One of my favorite things about summer is the extra time it affords me to lose myself in books. As a child, I remember whole afternoons spent reading after chores were done. Sometimes I hid away in a makeshift tent of blankets. Other times, I nestled for awhile in the tree in our front yard, just high enough so the random passer-by couldn’t see me from the street. I always felt like I was doing something special and secret and wonderful. Then there were days when my friend and I would pack up some snacks and traipse across the street from her small farm in the wash that ran through town and climb to the top of the low hill to find a place under the trees where we’d spend the afternoon reading comics.

The sheer luxury of this type of relaxed reading is now whittled away by the busy days of parenthood and home schooling, work and life in general. I spend most of the rest of the year reading for work — as an English teacher this is both a privilege and a curse. I DO get to read some of the greatest works every written, but I also HAVE to read those works, whether I’m in the mood for them or not. Those days of total freedom to read wherever and whatever the wind blew my way were truly remarkable and while I can look back with greater appreciation now, in hindsight, I have a sense that I realized the gift of those pockets of time and to revel in that freedom even then.

Child Reading, By Pierre-Auguste Renoir

The reason I can say this is because I see the same awareness in my own son. At 10 & 1/2, he is aware enough to realize the gift of being given hours a day to lose himself in books and to look forward to it with great excitement. He himself has told me often that he didn’t hear me because “I was so engrossed in my book.” He has this knowing, this relationship with books, this sense of passing time without worry or care, somewhere far off. For him, one of the high points of every summer is signing up for the Summer Reading Program at the library. Actually, it’s a high point for both of us since a couple of years ago we discovered that I could sign up for the adult program and it was something the two of us could do together. We are fortunate that our main library here has an excellent Friends of the Library volunteer group which hosts a Festival of Folktales every June to kick off the Reading Program. Skippy has me mark the calendar months ahead and eagerly awaits this afternoon filled with games and music, shows and books. It’s a sign to us both that we’re done with the hard work of the year and have a few weeks to relax the pace and spend extra hours turning pages on the patio or on the beach.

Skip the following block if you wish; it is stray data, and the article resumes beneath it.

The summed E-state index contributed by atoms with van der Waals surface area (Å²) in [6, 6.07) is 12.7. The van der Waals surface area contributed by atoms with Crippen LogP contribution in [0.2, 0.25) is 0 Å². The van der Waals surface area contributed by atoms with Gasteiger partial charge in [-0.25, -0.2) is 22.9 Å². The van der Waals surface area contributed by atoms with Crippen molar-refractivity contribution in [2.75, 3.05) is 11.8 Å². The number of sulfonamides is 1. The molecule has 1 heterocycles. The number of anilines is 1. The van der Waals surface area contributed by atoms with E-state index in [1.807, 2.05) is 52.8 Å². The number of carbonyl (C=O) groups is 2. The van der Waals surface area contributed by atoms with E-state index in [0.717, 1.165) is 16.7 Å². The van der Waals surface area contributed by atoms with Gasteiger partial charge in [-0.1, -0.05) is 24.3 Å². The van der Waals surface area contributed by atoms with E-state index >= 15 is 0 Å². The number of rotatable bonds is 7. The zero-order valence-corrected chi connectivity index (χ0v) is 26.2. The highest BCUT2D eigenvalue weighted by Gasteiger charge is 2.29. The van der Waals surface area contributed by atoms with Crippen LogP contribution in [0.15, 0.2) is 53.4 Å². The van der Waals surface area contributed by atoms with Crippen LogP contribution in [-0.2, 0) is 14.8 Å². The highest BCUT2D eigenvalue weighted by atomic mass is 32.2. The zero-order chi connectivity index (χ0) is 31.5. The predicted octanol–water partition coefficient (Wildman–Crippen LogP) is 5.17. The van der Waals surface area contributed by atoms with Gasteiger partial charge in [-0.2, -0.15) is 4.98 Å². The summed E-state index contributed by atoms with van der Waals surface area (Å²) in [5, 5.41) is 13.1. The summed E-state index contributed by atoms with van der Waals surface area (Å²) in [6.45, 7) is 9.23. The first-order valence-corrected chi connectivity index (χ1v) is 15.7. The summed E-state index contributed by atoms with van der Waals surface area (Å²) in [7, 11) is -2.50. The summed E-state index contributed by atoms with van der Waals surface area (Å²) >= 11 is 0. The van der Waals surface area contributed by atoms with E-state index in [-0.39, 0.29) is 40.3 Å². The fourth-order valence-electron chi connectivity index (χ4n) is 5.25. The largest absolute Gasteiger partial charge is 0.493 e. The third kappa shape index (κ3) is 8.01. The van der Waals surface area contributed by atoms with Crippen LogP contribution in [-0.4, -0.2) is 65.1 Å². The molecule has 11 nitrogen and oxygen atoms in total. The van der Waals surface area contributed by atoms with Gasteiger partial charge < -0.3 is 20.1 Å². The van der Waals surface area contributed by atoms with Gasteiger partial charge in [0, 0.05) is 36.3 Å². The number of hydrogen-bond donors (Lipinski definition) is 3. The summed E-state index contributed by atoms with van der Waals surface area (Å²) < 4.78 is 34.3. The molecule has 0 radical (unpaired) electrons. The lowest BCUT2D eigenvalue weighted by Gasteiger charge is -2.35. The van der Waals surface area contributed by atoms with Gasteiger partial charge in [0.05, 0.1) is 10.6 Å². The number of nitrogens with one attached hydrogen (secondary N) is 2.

This year has been particularly busy and challenging for me for many reasons. So much so that I could hardly slow my brain and heart down enough to dream about what I might want to read. As Skippy and I wandered the stacks on the Festival day, each taking turns hunting out the titles which were to earn pride of place on our bookshelf, I felt bereft and disconnected and unsettled. Nothing was speaking to me. I shared this uncomfortable and unusual (for me) feeling with Skippy.